With the rise in health insurance premiums over the past decade, many individual and corporate health plans now offer a Health Savings Account option. The premiums are often lower than other traditional policies and the benefits of an HSA make this option worth a second look. Individuals can contribute either lump-sum or periodic contributions (up to $3,500 for an individual or $7,000 for a family in 2019) to an account like an IRA. They receive a tax deduction for those contributions, and then can use those dollars to pay for medical expenses, typically up to their plan deductible. Did you know those H S A dollars can be used for other things?
Unlike the old Flexible Savings Account options in health plans that had to be used in the same calendar year, HSA contributions can be invested and used in the future. They can be used for vision, dental or orthodontic care for your children or banked for future health or even long-term care insurance premiums.
In one specific example, a 55-year-old with family coverage who plans to retire at age 62 contributes $7,000 plus a $1,000 catch-up contribution if they are covered by a high deductible plan. They receive a tax deduction on that contribution and can use those dollars to pay for their annual health care. Let’s say the same individual has a $3,000 deductible which they meet each year for 7 years.
Why do budgets have such a negative connotation? It seems like any time you start to talk about budgets, people put up the defenses and fight to avoid it. I’ve had several different scenarios lately where the client needed a budget to dig out of a financial hole from a job change or needed a retirement budget to allow for making the final projections on their ability to retire. Yet, it always seems that starting a budget is a monumental mental hurdle for people regardless of how important it is to solve the problem or finalize a retirement picture.
But a budget is not designed to be something feared and loathed, but a tool that allows you to manage your finances. I also like to think of a budget as a spending plan instead of some cruel device that controls me and doesn’t allow me to spend money. I’m currently facilitating Dave Ramsey’s Financial Peace class as a Wednesday night study through my church. This is an awesome class that teaches some important financial skills that many people have never been taught and wouldn’t be taught without this class, but its teachings revolve around a budget. Why is that so important? Dave’s opinion is that you have to give every dollar a name and purpose. Without every dollar being dedicated to a purpose, money seems to disappear and not accomplish the goals you desire and work so hard to achieve.
The skill of budgeting is not something that you learn over night, so it will take time. I feel it takes at least 3 months to get your monthly budget under control and probably a full year to build out a reliable budget. It takes a year to capture all the annual expenses that people forget about like vacations, Christmas, annual insurance premiums, birthday presents, etc. While individually, some of these items don’t seem too big, collectively they can be 10% of an annual budget. That’s enough to derail anyone’s plan.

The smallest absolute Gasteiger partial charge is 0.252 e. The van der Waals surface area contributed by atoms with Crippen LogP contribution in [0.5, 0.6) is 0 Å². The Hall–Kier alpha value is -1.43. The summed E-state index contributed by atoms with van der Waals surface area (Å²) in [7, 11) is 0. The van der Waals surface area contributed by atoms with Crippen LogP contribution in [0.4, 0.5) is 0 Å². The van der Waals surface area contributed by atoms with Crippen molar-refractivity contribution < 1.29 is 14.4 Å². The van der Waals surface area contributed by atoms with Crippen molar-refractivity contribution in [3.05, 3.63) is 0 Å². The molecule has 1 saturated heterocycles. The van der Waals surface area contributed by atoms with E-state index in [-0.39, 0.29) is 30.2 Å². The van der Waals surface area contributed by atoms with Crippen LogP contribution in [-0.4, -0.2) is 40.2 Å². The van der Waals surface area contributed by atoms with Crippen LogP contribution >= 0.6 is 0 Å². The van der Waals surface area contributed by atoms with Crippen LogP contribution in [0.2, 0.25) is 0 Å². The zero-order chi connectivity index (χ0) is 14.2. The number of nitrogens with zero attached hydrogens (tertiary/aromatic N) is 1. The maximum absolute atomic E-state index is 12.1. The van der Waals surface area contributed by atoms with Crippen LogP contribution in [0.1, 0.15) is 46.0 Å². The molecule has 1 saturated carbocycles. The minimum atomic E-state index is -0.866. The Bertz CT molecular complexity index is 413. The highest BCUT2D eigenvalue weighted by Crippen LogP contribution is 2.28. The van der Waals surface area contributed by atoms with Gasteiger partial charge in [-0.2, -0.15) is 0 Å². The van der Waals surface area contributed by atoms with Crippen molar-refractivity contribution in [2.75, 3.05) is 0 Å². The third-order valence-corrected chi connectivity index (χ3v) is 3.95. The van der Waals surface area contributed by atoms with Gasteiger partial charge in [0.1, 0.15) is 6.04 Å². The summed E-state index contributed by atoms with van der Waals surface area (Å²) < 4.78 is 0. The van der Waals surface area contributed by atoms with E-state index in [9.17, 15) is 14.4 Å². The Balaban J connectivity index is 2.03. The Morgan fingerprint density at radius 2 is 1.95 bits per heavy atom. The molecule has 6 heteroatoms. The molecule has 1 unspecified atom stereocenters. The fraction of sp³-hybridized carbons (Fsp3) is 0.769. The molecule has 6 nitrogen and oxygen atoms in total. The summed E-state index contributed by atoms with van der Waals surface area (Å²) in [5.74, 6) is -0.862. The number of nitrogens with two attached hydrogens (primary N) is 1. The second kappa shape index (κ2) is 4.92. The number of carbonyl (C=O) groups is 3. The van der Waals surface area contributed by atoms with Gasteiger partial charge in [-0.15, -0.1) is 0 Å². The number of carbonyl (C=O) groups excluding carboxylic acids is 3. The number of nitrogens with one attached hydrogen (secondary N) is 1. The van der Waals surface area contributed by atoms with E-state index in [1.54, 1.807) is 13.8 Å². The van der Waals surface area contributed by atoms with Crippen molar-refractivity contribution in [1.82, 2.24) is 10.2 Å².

Most people want to retire as soon as they are financially secure enough to retire. How do you know if you will be financially secure without a spending plan? That requires us to project your annual budget out into retirement. A small miss or overspending can be amplified over an average 18-year retirement that is only getting longer with increases in medical treatments and healthier living. I was recently approached to help a young client plan to semi-retire at an extremely early age. In his case, we will have to project his retirement for probably close to 50 years. If we don’t have a good conservative budget for his yearly spending, how can we be sure he’s saved enough to make it that far while living the lifestyle he is accustomed to?
Ever been sold on the payment instead of the price? Yeah, me too and so has everyone. Salespeople make it quite simple to get you in that new car, help you get the new bedroom suite, purchase a new boat, and even get you into a new wardrobe.
It's a Big Problem!
Millions of Americans don’t even need a salesperson because they do this to themselves. They’ve bought into MASTERCARD’s tagline - There are some things money can’t buy. For everything else, there’s MASTERCARD.
Are you the master of your Mastercard or are you enslaved to it like some Americans who are part of the 828-billion-dollar pile of credit card debt?
This is the amount of credit card and other revolving plans debt that Americans had at the end of August 2019.
The number alone stirs up many questions for me, but one question persists – how?
After much thought, my conclusion is: Minimum. Minimum. Minimum.
Here’s what happens when you only pay the MINIMUM on your credit card: